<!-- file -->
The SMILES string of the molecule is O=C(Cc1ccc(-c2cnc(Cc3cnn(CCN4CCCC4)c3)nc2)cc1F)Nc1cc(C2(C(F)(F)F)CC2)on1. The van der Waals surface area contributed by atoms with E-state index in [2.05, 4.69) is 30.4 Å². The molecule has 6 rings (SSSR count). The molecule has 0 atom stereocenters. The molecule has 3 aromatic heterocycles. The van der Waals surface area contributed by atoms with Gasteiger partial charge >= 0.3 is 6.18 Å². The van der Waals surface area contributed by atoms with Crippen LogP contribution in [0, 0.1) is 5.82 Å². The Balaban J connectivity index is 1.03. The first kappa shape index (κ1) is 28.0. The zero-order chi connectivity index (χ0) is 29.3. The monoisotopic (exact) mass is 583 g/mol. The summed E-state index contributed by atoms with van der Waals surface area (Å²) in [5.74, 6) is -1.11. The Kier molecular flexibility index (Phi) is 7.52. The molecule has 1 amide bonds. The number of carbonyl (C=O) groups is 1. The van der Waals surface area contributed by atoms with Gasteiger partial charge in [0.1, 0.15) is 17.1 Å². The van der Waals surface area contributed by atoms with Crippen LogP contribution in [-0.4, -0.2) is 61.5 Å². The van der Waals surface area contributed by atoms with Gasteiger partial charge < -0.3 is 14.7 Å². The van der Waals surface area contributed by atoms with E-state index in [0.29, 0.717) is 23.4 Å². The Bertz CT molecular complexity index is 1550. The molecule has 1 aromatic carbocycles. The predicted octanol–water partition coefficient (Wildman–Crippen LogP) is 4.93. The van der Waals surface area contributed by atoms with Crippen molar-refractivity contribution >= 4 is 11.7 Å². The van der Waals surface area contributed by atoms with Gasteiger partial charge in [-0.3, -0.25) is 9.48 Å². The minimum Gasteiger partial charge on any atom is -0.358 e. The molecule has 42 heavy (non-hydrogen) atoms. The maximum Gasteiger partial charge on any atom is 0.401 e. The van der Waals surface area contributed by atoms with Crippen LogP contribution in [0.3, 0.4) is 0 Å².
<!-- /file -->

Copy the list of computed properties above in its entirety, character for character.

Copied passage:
The SMILES string of the molecule is O=C(Cc1ccc(-c2cnc(Cc3cnn(CCN4CCCC4)c3)nc2)cc1F)Nc1cc(C2(C(F)(F)F)CC2)on1. The van der Waals surface area contributed by atoms with E-state index in [2.05, 4.69) is 30.4 Å². The molecule has 6 rings (SSSR count). The molecule has 0 atom stereocenters. The molecule has 3 aromatic heterocycles. The van der Waals surface area contributed by atoms with Gasteiger partial charge >= 0.3 is 6.18 Å². The van der Waals surface area contributed by atoms with Crippen LogP contribution in [0, 0.1) is 5.82 Å². The Balaban J connectivity index is 1.03. The first kappa shape index (κ1) is 28.0. The zero-order chi connectivity index (χ0) is 29.3. The monoisotopic (exact) mass is 583 g/mol. The summed E-state index contributed by atoms with van der Waals surface area (Å²) in [5.74, 6) is -1.11. The Kier molecular flexibility index (Phi) is 7.52. The molecule has 1 amide bonds. The number of carbonyl (C=O) groups is 1. The van der Waals surface area contributed by atoms with Gasteiger partial charge in [0.1, 0.15) is 17.1 Å². The van der Waals surface area contributed by atoms with Crippen LogP contribution in [-0.4, -0.2) is 61.5 Å². The van der Waals surface area contributed by atoms with Gasteiger partial charge < -0.3 is 14.7 Å². The van der Waals surface area contributed by atoms with E-state index in [0.29, 0.717) is 23.4 Å². The Bertz CT molecular complexity index is 1550. The molecule has 1 aromatic carbocycles. The predicted octanol–water partition coefficient (Wildman–Crippen LogP) is 4.93. The van der Waals surface area contributed by atoms with Crippen molar-refractivity contribution >= 4 is 11.7 Å². The van der Waals surface area contributed by atoms with Gasteiger partial charge in [-0.3, -0.25) is 9.48 Å². The minimum Gasteiger partial charge on any atom is -0.358 e. The molecule has 42 heavy (non-hydrogen) atoms. The maximum Gasteiger partial charge on any atom is 0.401 e. The van der Waals surface area contributed by atoms with Crippen LogP contribution in [0.3, 0.4) is 0 Å².